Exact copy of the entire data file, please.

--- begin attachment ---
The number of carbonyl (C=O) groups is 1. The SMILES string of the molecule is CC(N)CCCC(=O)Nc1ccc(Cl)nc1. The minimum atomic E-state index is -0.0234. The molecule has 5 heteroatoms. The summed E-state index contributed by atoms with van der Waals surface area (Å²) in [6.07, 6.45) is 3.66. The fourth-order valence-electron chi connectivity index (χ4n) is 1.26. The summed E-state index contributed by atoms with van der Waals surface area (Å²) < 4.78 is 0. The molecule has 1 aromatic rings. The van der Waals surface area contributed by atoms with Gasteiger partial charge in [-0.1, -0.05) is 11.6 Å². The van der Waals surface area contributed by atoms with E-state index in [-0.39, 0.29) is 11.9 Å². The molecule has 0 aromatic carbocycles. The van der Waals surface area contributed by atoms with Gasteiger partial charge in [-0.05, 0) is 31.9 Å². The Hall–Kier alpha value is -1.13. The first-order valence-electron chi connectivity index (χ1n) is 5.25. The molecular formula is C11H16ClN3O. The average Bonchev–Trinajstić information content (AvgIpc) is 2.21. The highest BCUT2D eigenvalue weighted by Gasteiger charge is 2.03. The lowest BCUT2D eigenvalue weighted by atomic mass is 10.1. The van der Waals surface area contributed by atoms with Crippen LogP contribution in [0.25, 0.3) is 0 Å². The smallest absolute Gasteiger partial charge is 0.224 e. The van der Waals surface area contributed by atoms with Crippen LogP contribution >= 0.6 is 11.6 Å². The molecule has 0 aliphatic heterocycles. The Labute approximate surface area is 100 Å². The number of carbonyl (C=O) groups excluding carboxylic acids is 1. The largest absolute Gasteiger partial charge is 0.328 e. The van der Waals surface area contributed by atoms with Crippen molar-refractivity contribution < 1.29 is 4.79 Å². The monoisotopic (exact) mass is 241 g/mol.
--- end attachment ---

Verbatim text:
The number of carbonyl (C=O) groups is 1. The SMILES string of the molecule is CC(N)CCCC(=O)Nc1ccc(Cl)nc1. The minimum atomic E-state index is -0.0234. The molecule has 5 heteroatoms. The summed E-state index contributed by atoms with van der Waals surface area (Å²) in [6.07, 6.45) is 3.66. The fourth-order valence-electron chi connectivity index (χ4n) is 1.26. The summed E-state index contributed by atoms with van der Waals surface area (Å²) < 4.78 is 0. The molecule has 1 aromatic rings. The van der Waals surface area contributed by atoms with Gasteiger partial charge in [-0.1, -0.05) is 11.6 Å². The van der Waals surface area contributed by atoms with E-state index in [-0.39, 0.29) is 11.9 Å². The molecule has 0 aromatic carbocycles. The van der Waals surface area contributed by atoms with Gasteiger partial charge in [-0.05, 0) is 31.9 Å². The Hall–Kier alpha value is -1.13. The first-order valence-electron chi connectivity index (χ1n) is 5.25. The molecular formula is C11H16ClN3O. The average Bonchev–Trinajstić information content (AvgIpc) is 2.21. The highest BCUT2D eigenvalue weighted by Gasteiger charge is 2.03. The lowest BCUT2D eigenvalue weighted by atomic mass is 10.1. The van der Waals surface area contributed by atoms with Crippen LogP contribution in [0.25, 0.3) is 0 Å². The smallest absolute Gasteiger partial charge is 0.224 e. The van der Waals surface area contributed by atoms with Crippen LogP contribution >= 0.6 is 11.6 Å². The molecule has 0 aliphatic heterocycles. The Labute approximate surface area is 100 Å². The number of carbonyl (C=O) groups excluding carboxylic acids is 1. The largest absolute Gasteiger partial charge is 0.328 e. The van der Waals surface area contributed by atoms with Crippen molar-refractivity contribution < 1.29 is 4.79 Å². The monoisotopic (exact) mass is 241 g/mol.